Progress in other areas, however, has been limited. EPAs initial gains in productivity under the May 2009 process have not been sustained. After completing 16 assessments within the first year and a half of implementing the revised process, EPA completed 4 assessments in fiscal year 2011, and 4 in fiscal year 2012. Further, the increase in productivity does not appear to be entirely attributable to the revised IRIS assessment process and instead came largely from (1) clearing the backlog of IRIS assessments that had undergone work under the previous IRIS process and (2) issuing assessments that were less challenging to complete. In addition, EPA faces both long-standing and new challenges in implementing the IRIS program. First, EPA has not fully addressed recurring issues concerning the clarity and transparency of its development and presentation of draft IRIS assessments. In addition, EPA has not addressed other long-standing issues regarding the availability and accuracy of current information to users of IRIS information, such as EPA program offices, on the status of IRIS assessments, including when an assessment will be started, which assessments are ongoing and when an assessment is projected to be completed. GAO is currently reviewing EPAs efforts to evaluate demand for IRIS toxicity assessments and its approach for addressing any unmet users needs.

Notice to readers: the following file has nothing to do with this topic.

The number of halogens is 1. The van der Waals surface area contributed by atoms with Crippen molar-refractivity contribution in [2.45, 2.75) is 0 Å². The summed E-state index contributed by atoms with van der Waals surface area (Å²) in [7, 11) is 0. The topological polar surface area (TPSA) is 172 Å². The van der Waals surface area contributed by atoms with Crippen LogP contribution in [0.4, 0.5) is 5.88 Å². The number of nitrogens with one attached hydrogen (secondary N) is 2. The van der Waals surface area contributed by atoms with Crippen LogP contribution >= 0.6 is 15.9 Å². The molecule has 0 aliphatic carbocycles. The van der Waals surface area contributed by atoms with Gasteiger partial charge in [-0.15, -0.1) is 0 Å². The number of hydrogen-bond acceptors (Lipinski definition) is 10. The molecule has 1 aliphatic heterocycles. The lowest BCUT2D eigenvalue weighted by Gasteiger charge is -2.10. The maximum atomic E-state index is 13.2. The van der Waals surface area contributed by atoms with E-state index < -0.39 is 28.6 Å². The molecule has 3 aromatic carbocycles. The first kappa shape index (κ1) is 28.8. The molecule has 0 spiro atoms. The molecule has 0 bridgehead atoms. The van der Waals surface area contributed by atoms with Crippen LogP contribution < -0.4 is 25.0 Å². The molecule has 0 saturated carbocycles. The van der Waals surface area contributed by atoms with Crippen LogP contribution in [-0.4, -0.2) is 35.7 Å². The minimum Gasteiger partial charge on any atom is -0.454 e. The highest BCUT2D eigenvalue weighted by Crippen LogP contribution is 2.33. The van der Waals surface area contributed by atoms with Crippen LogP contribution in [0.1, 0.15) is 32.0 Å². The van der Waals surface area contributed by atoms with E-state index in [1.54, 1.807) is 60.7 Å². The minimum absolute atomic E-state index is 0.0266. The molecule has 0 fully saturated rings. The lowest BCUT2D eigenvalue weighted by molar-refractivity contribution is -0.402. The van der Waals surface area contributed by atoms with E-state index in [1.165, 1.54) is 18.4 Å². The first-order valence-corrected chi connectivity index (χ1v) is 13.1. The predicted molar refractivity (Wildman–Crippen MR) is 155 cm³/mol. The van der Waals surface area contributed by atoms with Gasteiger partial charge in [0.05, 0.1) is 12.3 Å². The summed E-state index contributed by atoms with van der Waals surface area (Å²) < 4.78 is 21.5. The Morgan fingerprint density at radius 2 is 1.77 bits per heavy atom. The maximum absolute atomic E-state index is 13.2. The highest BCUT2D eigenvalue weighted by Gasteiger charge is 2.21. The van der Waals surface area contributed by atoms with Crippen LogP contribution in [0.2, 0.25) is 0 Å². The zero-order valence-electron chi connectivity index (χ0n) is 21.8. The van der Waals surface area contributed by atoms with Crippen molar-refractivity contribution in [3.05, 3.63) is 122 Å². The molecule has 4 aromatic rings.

TSCA. EPA has found it difficult to regulate chemicals under TSCA. For example, EPA has found it difficult to obtain adequate information on toxicitythat is, the degree to which the chemical is harmful or deadlyand exposure levelsthat is, the frequency and duration of contact with the chemical. Without this information, it is difficult for EPA to determine whether a chemical poses an unreasonable risk to human health or the environment and then take any action necessary to regulate such chemicals. In contrast to the approach taken by the European Unionwhich generally places the burden on companies to provide data on the chemicals they produce on the risks they pose to human health and the environmentTSCA generally places the burden on EPA to obtain such information. For example, before EPA can require companies to test chemicals and provide EPA with the resulting toxicity and exposure information, TSCA requires EPA to demonstrate that certain health or environmental risks are likely. Consequently, EPAs reviews of approximately 1,000 new chemicals annually provide limited assurance that health and environmental risks are identified before they are introduced into commerce. Concerning the 80,000 chemicals previously introduced into commerce, EPA has not routinely assessed the risks of these chemicals and does not know how many are still in commerce. Even when EPA has toxicity and exposure information and determines that chemicals pose an unreasonable risk, the agency has had difficulty banning or placing limits on the production or use of chemicals due to a legal threshold that EPA has found difficult to meet. Consequently, EPA has used its authority to limit or ban the use of only five chemicals since TSCA was enacted in 1976.